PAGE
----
|Publication number||US6077774 A|
|Application number||US 08/820,744|
|Publication date||Jun 20, 2000|
|Filing date||Mar 19, 1997|
|Priority date||Mar 29, 1996|
|Publication number||08820744, 820744, US 6077774 A, US 6077774A, US-A-6077774, US6077774 A, US6077774A|
|Inventors||Qi-Zhong Hong, Wei-Yung Hsu|
|Original Assignee||Texas Instruments Incorporated|
|Export Citation||BiBTeX, EndNote, RefMan|
|Patent Citations (6), Referenced by (50), Classifications (28), Legal Events (4)|
|External Links: USPTO, USPTO Assignment, Espacenet|
This invention relates generally to the fabrication of integrated circuits, and more particularly to a method of forming ultra-thin and conformal diffusion barriers encapsulating copper in a semiconductor integrated circuit device.
Because copper atoms diffuse rapidly into other materials, such as dielectric materials, conductors made of copper or copper alloy in a semiconductor device are surrounded with diffusion barriers. Prior diffusion barriers were formed by etching trenches or vias in a dielectric layer, and then sputtering, evaporating, or chemical vapor depositing a metallic diffusion barrier material onto the surfaces of the layer. Sputtering and evaporating techniques, however, did not produce diffusion barriers which conformed to the surfaces of the dielectric layer. The nonconformal coverage created "weak points" in the diffusion barriers at the bottom edges of the trenches or vias where copper atoms could diffuse through into the dielectric layer. Although chemical vapor deposition provided conformal coverage over the dielectric layer, the metallic diffusion barriers produced by this technique included many grain boundaries which could act as rapid diffusion paths for copper atoms. Consequently, metallic diffusion barriers deposited by chemical vapor deposition became increasingly unreliable at thin thicknesses. Furthermore, ultra-thin (i.e., less than 10 nm) diffusion barriers, which are required for deep submicron low-resistance copper interconnects, were difficult to produce in a controllable manner by any of the above-described techniques.
Accordingly, a need has arisen for a method of forming relatively thin, yet reliable and conformal diffusion barriers between a copper conductor and the surrounding layers of a semiconductor device.
In one embodiment of the invention, a method is provided for forming a relatively thin diffusion barrier on the surface of a dielectric layer in a semiconductor device. Initially, a metal precursor gas is introduced to the surface of the dielectric layer. A predetermined amount of heat is then applied to the metal precursor gas and the dielectric layer. The heat causes the metal precursor gas to react with the dielectric layer so that the relatively thin diffusion barrier is formed on the surface of the dielectric layer.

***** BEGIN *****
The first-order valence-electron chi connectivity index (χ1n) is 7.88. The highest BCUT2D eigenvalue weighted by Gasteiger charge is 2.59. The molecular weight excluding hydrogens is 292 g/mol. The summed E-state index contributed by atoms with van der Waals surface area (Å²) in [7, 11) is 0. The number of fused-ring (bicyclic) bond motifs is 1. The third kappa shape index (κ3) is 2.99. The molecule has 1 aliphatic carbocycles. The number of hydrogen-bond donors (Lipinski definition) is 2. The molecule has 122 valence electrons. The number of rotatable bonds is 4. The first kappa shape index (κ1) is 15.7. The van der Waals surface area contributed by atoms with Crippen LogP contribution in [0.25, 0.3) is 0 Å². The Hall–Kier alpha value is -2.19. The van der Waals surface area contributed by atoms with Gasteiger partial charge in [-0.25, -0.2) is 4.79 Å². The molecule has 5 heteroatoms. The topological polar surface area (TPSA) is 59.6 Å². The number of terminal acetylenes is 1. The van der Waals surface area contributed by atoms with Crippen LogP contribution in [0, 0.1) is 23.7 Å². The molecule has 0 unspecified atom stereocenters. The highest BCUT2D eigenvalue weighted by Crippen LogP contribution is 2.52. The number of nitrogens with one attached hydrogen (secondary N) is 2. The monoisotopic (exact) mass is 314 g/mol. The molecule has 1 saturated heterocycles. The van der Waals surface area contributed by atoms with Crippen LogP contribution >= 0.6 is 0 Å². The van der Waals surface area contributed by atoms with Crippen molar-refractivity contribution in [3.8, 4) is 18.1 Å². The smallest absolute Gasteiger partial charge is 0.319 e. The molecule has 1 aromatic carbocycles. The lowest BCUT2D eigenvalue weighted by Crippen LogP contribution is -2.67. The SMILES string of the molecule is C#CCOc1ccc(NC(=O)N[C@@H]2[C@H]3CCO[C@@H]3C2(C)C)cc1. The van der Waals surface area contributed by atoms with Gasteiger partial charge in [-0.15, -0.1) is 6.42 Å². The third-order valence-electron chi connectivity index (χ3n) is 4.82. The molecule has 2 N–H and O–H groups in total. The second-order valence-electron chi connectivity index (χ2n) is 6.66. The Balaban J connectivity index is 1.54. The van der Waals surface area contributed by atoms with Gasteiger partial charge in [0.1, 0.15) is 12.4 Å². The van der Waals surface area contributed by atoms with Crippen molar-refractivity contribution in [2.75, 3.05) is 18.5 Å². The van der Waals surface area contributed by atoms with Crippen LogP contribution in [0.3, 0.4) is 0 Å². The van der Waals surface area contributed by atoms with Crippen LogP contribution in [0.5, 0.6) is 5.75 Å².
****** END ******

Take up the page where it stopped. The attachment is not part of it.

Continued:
In a different embodiment of the invention, a second method is provided for forming a relatively thin diffusion barrier on the surface of a metal conductor in a semiconductor device. A metal precursor gas is introduced to the surface of the metal conductor. A predetermined amount of heat is applied to the metal precursor gas and the metal conductor, which results in selective deposition of a thin metal layer on top of the metal conductor. The thin metal layer reacts with a subsequently deposited dielectric layer to form a thin diffusion barrier.
An important technical advantage of the present invention is that diffusion barriers are formed that conform to the sidewall surfaces of a trench or via.
Another important technical advantage of the present invention is the formation of diffusion barriers from metal oxides and metal carbides. Because metal oxides and metal carbides prevent the diffusion of atoms more effectively than prior metallic films, these metal oxide/carbide diffusion barriers do not need to be as thick as prior diffusion barriers.
Yet another important technical advantage of the present invention is that the thickness of the diffusion barriers is self-limiting at a fixed reaction temperature. Consequently, precise regulation of the reaction time to control the thickness of the diffusion barriers is not necessary.
Yet another important technical advantage of the present invention is the formation of relatively thin diffusion barriers in a trench or via. Consequently, because a metal conductor subsequently formed in the trench or via can occupy a higher percentage of the cross-sectional area of the trench or via, the metal conductor is capable of carrying more current.
Yet another important technical advantage of the present invention is the self-alignment of the barriers to selected surfaces during formation. Thus, extra steps of processing are not required to remove diffusion barrier material from other surfaces.
For a more complete understanding of the present invention, and the advantages thereof, reference is now made to the following descriptions taken in conjunction with the accompanying drawings, in which:
FIGS. 1A-1F are sectional views of a semiconductor device being formed in accordance with the preferred embodiments of the present invention.
The preferred embodiments of the present invention and its advantages are best understood by referring to FIGS. 1A-1F of the drawings, like numerals being used for like and corresponding parts of the various drawings.